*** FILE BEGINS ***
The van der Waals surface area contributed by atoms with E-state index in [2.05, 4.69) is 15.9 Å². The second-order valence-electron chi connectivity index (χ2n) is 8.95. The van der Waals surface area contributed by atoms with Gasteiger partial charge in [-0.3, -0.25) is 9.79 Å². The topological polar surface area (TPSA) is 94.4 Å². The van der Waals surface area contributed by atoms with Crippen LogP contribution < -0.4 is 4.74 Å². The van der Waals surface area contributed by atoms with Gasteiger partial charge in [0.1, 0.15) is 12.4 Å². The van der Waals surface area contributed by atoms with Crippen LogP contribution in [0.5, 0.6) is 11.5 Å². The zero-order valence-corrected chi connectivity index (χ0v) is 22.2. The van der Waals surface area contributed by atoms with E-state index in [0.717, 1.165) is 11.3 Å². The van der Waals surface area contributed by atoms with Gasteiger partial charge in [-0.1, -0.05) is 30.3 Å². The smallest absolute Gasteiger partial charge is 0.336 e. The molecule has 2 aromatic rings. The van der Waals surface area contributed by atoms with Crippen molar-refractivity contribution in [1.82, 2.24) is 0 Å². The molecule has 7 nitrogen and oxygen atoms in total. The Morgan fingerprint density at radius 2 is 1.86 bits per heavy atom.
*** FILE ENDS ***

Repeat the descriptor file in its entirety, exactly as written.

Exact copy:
The van der Waals surface area contributed by atoms with E-state index in [2.05, 4.69) is 15.9 Å². The second-order valence-electron chi connectivity index (χ2n) is 8.95. The van der Waals surface area contributed by atoms with Gasteiger partial charge in [-0.3, -0.25) is 9.79 Å². The topological polar surface area (TPSA) is 94.4 Å². The van der Waals surface area contributed by atoms with Crippen LogP contribution < -0.4 is 4.74 Å². The van der Waals surface area contributed by atoms with Gasteiger partial charge in [0.1, 0.15) is 12.4 Å². The van der Waals surface area contributed by atoms with Crippen LogP contribution in [0.5, 0.6) is 11.5 Å². The zero-order valence-corrected chi connectivity index (χ0v) is 22.2. The van der Waals surface area contributed by atoms with E-state index in [0.717, 1.165) is 11.3 Å². The van der Waals surface area contributed by atoms with Gasteiger partial charge in [-0.1, -0.05) is 30.3 Å². The smallest absolute Gasteiger partial charge is 0.336 e. The molecule has 2 aromatic rings. The van der Waals surface area contributed by atoms with Crippen molar-refractivity contribution in [1.82, 2.24) is 0 Å². The molecule has 7 nitrogen and oxygen atoms in total. The Morgan fingerprint density at radius 2 is 1.86 bits per heavy atom.